Books For LDS Home School
See a list of LDS Home School Books
Home schooling is gaining rapid acceptance among Latter-day Saints as a viable form of education. Not only is it viable, but LDS home school students have become key leaders in higher educational pursuits and in their chosen professions.
The Church of Jesus Christ of Latter-day Saints has a rich educational heritage that lends itself to the home schooling movement. Pioneer Church leaders stressed the importance of breaking away from public education and acquiring Latter-day Saint teachers of the highest moral caliber to teach LDS youth. Parents were told-as they still are-that the ultimate stewardship of their children's education was theirs. For a detailed historical account of the educational direction of the Church, parents are encouraged to read Revealed Educational Principles & the Public Schools by Dr. Jack Monnett.
Home schooling adds a dimension to learning that cannot be found in public schooling. Whereas the emphasis of modern schooling is generally limited to the academic and social-LDS home schooling infuses spiritual training throughout its curricula and allows students to see the Lord's hand in all academic endeavors. It is to this end that Archive Publishers has republished many of the early books that Latter-day Saint leaders have encouraged parents to read and supply to their children; many of the same books that were used in the original Church schools. Taking President David O. McKay's following directive literally, we believe that home schooling provides an enhanced approach to learning for Latter-day Saints not found in traditional schools.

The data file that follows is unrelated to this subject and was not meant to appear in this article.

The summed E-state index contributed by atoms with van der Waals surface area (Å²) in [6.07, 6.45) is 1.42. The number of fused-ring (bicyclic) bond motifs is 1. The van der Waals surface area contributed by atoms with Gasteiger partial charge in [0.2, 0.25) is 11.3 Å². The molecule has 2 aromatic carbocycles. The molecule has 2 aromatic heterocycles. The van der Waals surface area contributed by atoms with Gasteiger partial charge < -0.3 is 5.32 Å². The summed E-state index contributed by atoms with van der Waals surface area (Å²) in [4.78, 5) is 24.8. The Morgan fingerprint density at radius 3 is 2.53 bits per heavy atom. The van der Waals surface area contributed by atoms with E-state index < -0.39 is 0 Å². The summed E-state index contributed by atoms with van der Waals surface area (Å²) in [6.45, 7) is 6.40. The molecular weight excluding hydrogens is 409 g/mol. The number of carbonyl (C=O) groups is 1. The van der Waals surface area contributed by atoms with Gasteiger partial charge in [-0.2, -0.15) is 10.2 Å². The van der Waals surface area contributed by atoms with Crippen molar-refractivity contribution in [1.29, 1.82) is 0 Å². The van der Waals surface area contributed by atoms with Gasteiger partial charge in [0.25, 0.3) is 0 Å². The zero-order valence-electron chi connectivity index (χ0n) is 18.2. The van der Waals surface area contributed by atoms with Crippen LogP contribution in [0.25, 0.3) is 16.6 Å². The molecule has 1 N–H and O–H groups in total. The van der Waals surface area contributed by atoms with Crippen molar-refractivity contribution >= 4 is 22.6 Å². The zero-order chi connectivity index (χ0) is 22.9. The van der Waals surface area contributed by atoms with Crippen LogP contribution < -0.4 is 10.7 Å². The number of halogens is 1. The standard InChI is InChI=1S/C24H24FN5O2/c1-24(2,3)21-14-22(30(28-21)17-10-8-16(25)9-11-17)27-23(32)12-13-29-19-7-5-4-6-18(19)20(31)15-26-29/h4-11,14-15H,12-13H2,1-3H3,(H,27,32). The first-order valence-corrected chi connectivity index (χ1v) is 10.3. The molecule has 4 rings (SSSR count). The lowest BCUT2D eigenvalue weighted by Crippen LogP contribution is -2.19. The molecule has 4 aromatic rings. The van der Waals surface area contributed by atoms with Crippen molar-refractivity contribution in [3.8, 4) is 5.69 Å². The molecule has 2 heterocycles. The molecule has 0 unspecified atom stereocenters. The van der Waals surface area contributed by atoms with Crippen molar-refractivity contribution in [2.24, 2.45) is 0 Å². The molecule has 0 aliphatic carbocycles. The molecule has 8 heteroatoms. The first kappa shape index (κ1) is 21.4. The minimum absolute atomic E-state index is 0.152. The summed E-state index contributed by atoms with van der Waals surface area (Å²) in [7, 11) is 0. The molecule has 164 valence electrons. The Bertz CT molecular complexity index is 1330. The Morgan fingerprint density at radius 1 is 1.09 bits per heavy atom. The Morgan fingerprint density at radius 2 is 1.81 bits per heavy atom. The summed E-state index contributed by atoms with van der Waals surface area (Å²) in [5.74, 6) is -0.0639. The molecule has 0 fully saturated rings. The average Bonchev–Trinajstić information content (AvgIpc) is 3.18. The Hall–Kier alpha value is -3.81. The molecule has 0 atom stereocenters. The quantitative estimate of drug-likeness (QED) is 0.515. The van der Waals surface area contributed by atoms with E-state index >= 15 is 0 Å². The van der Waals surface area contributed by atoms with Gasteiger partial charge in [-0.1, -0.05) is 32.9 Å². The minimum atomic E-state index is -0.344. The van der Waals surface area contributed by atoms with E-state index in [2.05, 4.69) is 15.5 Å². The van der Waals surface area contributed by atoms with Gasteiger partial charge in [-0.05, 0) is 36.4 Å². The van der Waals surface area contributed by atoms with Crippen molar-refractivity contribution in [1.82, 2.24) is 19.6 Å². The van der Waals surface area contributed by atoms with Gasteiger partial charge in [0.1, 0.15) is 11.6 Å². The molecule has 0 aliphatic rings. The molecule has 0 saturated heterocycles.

"A man may possess a profound knowledge of history and mathematics; he may be an authority in psychology, biology, or astronomy; he may know all the discovered truths pertaining to geology and natural science; but if he has not with this knowledge that nobility of soul which prompts him to deal justly with his fellow men, to practice virtue and holiness in personal life, he is not a truly educated man.
"Character is the aim of true education; and science, history, and literature are but means used to accomplish the desired end. Character is not the result of chance work but of continuous right thinking and right acting.
"True education seeks, then, to make men and women not only good mathematicians, proficient linguists, profound scientists, or brilliant literary lights, but also honest men, combined with virtue, temperance, and brotherly love-men and women who prize truth, justice, wisdom, benevolence, and self-control as the choicest acquisitions of a successful life."
President David O. McKay
Gospel Ideals, pp. 440-441
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